When a problem arises in your car, one of the first symptoms is usually a new noise. But what does it mean if your car makes a creaking noise when you apply the brakes? We've done the research, and here's what you need to know.
Creaking noise when hitting the brakes means that your caliper guide pins need lubrication. The caliper guide pins may have lost lubrication due to heat from daily wear and tear.
In this article, we'll take a closer look at different braking systems and what a creaking noise signifies in each case. We'll also see how to fix these problems and other types of creaking noise in your vehicle. Read on to learn more!
Types of Braking System In A Car
A car's braking system is important because it allows you to stop safely. Without braking, you would go flying forward at full speed. It sounds fun though but you can only do it once!
A car has two types of braking systems: the drum brake and the disc brake.
1. Drum brake system
A drum brake is a friction brake system that consists of a brake shoe or a brake pad attached to a rotating cylinder called a drum, which rotates with the wheel. The brake shoe or pad exerts a force on the drum causing the drum to slow down.
When you press on the brake pedal, the master cylinder sends brake fluid to activate the wheel cylinders.
The hydraulic pressure from the wheel cylinders pushes on the pistons, causing them to expand and push on the brake pads and apply friction against the brake drum, slowing the car.
The drum brake works best in situations where the vehicle is traveling at a low speed.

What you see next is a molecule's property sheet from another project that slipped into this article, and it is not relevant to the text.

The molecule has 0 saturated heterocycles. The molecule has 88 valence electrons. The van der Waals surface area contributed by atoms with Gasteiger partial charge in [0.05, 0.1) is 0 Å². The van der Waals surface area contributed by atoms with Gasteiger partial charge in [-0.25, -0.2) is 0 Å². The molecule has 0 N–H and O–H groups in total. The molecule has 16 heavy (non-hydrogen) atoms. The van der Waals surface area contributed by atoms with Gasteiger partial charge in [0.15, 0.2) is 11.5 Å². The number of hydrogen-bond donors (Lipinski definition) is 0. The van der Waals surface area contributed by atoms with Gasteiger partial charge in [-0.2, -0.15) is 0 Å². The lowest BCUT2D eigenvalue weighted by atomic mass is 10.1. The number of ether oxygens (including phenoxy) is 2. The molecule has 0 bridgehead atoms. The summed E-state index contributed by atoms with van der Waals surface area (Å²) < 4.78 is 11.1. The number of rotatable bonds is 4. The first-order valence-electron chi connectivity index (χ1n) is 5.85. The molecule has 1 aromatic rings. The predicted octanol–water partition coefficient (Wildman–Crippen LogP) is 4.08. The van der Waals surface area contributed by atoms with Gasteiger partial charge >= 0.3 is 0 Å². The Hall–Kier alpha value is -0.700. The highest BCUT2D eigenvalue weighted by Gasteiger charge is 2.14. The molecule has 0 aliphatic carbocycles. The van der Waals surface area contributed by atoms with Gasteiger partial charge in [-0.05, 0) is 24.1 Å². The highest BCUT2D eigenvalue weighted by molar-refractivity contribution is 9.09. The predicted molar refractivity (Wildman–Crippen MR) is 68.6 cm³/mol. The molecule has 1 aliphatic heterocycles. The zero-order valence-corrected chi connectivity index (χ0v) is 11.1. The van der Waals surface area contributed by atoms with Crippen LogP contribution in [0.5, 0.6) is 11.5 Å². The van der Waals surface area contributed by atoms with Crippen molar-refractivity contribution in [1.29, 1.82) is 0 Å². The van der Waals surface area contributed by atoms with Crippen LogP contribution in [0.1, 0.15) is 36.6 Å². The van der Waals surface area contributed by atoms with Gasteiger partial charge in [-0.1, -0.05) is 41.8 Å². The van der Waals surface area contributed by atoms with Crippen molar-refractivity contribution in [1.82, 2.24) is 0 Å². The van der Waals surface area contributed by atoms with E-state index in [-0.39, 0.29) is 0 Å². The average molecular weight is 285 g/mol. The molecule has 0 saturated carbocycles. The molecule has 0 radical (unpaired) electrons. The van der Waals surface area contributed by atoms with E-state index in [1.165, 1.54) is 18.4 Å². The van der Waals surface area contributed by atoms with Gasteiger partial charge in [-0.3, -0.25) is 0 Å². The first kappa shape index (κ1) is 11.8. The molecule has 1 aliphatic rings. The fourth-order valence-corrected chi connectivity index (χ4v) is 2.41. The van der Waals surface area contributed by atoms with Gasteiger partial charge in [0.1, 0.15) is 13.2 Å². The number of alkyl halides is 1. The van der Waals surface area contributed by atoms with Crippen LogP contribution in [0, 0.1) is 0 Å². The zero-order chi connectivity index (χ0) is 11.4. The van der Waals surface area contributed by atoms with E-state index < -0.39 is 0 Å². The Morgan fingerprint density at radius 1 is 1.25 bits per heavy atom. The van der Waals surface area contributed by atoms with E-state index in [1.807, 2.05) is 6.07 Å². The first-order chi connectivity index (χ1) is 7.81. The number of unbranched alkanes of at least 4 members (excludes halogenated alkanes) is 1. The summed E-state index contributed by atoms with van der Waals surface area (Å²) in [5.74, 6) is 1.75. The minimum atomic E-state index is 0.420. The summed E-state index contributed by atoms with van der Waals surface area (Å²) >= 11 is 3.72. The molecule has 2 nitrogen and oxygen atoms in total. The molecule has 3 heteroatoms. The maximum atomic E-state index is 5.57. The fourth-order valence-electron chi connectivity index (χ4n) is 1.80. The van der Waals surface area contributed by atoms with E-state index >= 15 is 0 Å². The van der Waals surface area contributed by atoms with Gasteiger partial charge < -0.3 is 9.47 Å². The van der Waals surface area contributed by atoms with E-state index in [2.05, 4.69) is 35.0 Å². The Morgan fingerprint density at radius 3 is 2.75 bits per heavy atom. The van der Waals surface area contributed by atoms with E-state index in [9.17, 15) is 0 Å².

2. Disc brake system
A disc brake is a friction brake system that consists of a brake pad attached to a fixed part called a rotor that rotates with the wheel.
A disc brake works by applying pressure to the rotor causing it to slow down or stop. The pressure is transferred from the caliper to the brake pad and then the rotor.
In addition, the brake pads are made from a variety of metals bonded with resin. The brake pads are connected to the caliper by a number of pins. The caliper is attached to the steering knuckle and is held in place by a number of bolts and nuts.
What is a caliper?
A caliper is a brake component that attaches the brake pads to the brake rotor. The caliper contains the pistons that push against the brake pad to force them into frictional contact with the rotor.
How are calipers made?
The process of making a brake caliper begins by machining a solid bar of steel and then hardening it. Then, holes are drilled where the pins will go. The pins are then inserted into the caliper, and the caliper is completed by welding or brazing the ends of the caliper together.
Where are brake pads attached to?
Caliper guide pins are used to hold the brake pads against the rotor during braking. If you remove the calipers and take a look at the brake pads, you'll see that they have slots or holes in them.
The caliper guide pins fit into these slots, preventing the brake pads from moving out of position on the rotor.
Creaking Noise Coming From Drum Brake Or Disc Brake?
The creaking noise sounds like a door that is in need of repair. If you hear this noise, it is probably the result of a bad hinge or a hinge that has lost its lubrication over time.
This is because the knuckles and the pin are rubbing against each other as the door swings open and shut.
Similarly, this should give you an idea that the creaking sound in your brake system must be coming from the disc brake. Just like a door hinge, a disc brake system has caliper pins that go to the rotor through slots.
How To Fix Creaking Noise In Your Disc Brake
The braking system is responsible for maintaining your vehicle’s velocity in a controlled manner. It is important to maintain the integrity of this system for obvious reasons.
If the brake system in your vehicle begins to make an unpleasant creaking noise, this can be a warning sign that something needs to be checked out. Here are the steps to follow:
1. Remove the front wheels
First, you need to loosen the bolts holding the wheel in place, then you can gently lift the wheel up. Remove all the nuts and bolts from the hub.
2. Remove the caliper